There is still genuine opposition to nuclear power. Nuclear power is a clean form of energy and it is something we should be turning to. France--a country which is not often held up as an example around here for policy--has 80% of its energy coming from nuclear power.
We should be equally aggressive.
For those states that feel it is appropriate, they should be allowed to explore for oil and gas off their shores. It works in Louisiana. You could almost look at Katrina as a positive example. Although Katrina was a horrific disaster, there was not one barrel of oil spilled as a result of that category five hurricane coming up the gulf and going through New Orleans. It wiped out the city, but all the oil rigs were functioning – and there were a lot of them in the Gulf of Mexico – and they survived the storm without a leak, without a spill of any kind. That shows that drilling in deep water can be done in an environmentally safe way.
And, yet, the other side of the aisle resists and stops any attempt to allow other states to explore for oil and gas. Virginia has expressed an interest in doing this. And Virginia may have a very large potential energy source off its coast. It may be really far out there in deep water, but energy may well be there. There’s no reason why we should not take a look at that type of an approach. We need to produce more American energy because we cannot rely on energy from other nations, especially in the Middle East.
Another example is oil shale. The technology for recovery of oil shale has gotten to the point where it is extremely sophisticated and, again, environmentally safe. All of the activity occurs below the ground. There's virtually nothing that occurs above the ground other than the actual pumping out of the final product, which is a kerosene type product that can be used for jet fuel.
We have a reserve of oil shale which exceeds the reserve of Saudi Arabia. Think about that. We have, in our Western states, enough oil from shale, recovered by underground methods and that has no significant environmental impact, to actually produce more oil than Saudi Arabia. Are we able to pursue that? No. Why? Because the other side of the aisle refuses to do that, refuses to allow exploration or participation in oil shale in the West.
Those are just a few examples of the type of expansion and approach that we should take towards more American energy, which is totally resisted, regrettably, by members of the other side of the aisle speaking for aggressive groups on the left. We're not going to produce more energy, and we're not going to reduce energy costs by setting up a regime to sue Saudi Arabia or Venezuela. We’ll have probably just the opposite effect. And we'll certainly affect the willingness of those countries to invest in the United States. We're not going to produce more energy or reduce energy costs by putting a tax on companies that produce energy and taking money that can go to the individuals, working Americans, through dividends, or can go to greater exploration out of the pipeline and giving it to people here in Congress to spend on their special interest groups.
The only way that we're going to get more energy and reduce our reliance on foreign energy is if we produce more energy in the United States, which we can do. We have the reserves. We're just not allowed to use them.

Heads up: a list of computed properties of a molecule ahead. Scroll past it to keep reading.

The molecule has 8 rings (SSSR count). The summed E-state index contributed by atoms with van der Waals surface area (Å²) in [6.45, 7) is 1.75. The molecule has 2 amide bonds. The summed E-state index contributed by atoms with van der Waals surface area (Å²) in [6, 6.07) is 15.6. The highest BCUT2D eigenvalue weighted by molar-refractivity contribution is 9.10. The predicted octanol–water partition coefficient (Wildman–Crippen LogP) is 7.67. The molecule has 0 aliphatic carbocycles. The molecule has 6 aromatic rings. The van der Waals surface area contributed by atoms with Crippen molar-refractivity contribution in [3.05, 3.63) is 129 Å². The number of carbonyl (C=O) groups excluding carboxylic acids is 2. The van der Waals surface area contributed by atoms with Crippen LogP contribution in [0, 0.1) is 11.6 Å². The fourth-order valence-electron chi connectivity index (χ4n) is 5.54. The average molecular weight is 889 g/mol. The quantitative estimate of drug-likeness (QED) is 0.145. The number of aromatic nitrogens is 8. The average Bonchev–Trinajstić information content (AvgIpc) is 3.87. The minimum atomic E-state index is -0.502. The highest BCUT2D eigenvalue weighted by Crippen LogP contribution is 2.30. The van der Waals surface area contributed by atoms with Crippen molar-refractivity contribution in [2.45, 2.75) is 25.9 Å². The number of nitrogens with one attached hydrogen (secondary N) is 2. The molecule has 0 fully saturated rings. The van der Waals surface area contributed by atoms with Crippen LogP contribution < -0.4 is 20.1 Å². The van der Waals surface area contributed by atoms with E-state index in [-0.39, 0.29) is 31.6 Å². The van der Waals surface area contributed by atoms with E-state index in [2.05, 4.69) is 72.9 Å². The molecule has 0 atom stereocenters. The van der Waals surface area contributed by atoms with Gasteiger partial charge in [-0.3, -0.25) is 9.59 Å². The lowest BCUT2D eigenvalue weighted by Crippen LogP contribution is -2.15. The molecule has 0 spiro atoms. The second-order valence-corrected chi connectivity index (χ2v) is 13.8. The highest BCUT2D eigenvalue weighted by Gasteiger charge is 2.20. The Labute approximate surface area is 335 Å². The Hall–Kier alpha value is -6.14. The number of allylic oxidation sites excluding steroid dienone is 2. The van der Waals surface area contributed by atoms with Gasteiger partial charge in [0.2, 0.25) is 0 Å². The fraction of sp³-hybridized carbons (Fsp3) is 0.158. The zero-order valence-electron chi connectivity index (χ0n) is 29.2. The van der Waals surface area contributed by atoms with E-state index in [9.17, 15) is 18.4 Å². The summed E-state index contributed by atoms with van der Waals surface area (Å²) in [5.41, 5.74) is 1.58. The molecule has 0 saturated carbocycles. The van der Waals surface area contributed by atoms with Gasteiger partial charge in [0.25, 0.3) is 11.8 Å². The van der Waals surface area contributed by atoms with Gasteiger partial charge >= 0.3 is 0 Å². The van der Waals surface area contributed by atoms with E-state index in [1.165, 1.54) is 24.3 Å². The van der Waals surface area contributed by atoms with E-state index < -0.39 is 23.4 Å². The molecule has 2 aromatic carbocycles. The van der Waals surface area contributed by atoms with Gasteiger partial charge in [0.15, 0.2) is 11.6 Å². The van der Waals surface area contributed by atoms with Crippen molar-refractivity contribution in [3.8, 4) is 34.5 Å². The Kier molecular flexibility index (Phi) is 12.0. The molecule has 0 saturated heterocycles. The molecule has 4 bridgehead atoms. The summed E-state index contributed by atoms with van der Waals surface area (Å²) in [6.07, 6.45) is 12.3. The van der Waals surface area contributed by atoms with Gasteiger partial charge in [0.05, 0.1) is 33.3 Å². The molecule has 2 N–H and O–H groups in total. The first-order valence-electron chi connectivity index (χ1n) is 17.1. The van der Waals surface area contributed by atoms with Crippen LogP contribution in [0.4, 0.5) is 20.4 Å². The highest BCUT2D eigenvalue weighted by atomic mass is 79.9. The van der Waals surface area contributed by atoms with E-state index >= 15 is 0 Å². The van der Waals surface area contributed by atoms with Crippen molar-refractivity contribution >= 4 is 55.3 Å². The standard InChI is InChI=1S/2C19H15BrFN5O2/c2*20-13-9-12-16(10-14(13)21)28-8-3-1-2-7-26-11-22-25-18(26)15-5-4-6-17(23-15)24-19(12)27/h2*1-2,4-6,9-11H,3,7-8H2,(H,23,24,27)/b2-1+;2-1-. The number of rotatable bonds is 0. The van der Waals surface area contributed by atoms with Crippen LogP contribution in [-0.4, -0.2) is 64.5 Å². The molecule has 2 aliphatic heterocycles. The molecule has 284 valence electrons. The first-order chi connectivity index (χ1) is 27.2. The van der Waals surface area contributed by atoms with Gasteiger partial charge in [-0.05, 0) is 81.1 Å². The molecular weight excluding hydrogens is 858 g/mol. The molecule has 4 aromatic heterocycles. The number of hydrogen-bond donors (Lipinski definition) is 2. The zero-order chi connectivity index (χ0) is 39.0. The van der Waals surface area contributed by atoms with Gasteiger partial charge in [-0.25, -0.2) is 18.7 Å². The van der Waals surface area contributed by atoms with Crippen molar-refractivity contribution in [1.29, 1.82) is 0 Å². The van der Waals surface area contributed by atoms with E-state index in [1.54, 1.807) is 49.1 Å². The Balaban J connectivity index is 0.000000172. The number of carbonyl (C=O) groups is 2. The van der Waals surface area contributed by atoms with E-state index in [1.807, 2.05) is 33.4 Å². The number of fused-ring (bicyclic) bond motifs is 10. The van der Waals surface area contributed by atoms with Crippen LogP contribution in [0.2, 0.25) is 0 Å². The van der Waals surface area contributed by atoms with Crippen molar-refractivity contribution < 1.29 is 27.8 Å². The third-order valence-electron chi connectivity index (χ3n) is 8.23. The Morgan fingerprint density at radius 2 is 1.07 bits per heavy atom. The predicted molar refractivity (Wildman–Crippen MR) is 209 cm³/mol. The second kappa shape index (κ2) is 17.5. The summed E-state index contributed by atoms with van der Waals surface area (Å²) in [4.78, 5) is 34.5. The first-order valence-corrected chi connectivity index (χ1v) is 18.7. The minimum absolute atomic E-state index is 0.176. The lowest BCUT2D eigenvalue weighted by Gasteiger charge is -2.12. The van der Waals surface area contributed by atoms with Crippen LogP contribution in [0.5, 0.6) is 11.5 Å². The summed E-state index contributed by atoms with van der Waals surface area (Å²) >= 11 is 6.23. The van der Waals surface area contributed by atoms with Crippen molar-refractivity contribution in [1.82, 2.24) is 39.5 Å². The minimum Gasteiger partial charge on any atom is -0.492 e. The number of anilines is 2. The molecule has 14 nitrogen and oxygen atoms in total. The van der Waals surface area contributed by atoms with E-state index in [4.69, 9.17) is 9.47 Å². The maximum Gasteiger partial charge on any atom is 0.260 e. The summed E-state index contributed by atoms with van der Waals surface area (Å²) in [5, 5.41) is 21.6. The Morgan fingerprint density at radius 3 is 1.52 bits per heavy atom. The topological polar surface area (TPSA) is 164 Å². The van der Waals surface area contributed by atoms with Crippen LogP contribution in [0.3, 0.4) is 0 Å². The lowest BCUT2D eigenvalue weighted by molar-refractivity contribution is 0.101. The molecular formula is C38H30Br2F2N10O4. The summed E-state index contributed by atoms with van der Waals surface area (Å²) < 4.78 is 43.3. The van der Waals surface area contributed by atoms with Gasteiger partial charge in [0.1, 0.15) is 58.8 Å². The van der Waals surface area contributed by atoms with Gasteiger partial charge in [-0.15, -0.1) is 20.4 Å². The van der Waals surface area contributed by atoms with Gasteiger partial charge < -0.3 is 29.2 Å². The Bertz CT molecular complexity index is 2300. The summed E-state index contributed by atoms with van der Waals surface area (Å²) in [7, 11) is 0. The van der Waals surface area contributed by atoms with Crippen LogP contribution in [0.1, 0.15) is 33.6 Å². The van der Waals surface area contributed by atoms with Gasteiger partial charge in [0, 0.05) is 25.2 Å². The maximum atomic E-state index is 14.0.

We can pursue other forms of energy production, nuclear for example. We can also pursue renewable energy, although it can’t carry the entire need. Of course, we should also look at other areas, such as conservation, such as using a different type of vehicles, different type of engines - something that is a hybrid or all-electric engine.
But to have an electric car, you have to have electricity produced, which means that you have to have electrical plants and you have to be sure that it is clean and not producing nitrates. And to do that, you should be using nuclear power and using clean coal technology.
You will need initiatives that will produce something in the way of energy, not political statements which produce something in the way of hyperbole.
And there is a bill that will carry these initiatives forward, the expansion in the area of nuclear energy, the opportunity to pursue over the horizon exploration, and using shale oil through underground recovery. Yet, that bill has been held up and stopped by the other side of the aisle.
So the question today becomes, how do we better improve our position? How do we make sure that we have less dependence on foreign oil and begin to bring down these prices of gasoline and home heating oil? And the answer is simple. Beyond the conservation and renewable issue, where there is agreement, produce nuclear and other forms of clean energy.
If we need to make progress in this area, we need to take a hard look at drilling for off-shore oil for those states which are willing to pursue that course of action. There are going to be states on the Gulf of Maine, like Maine and New Hampshire, unwilling to do it because of the fisheries. But if Virginia wants to pursue that, they should have the opportunity to do it, and it can be done in an environmentally safe manner, as shown by Katrina. And, secondly, we need to look at oil shale, where there is a reserve that exceeds the amount of oil reserves that Saudi Arabia has, that can be produced underground and without environmental harm. These are substantive, specific approaches, and that's what we need at this point.
Mr. President, I yield the floor.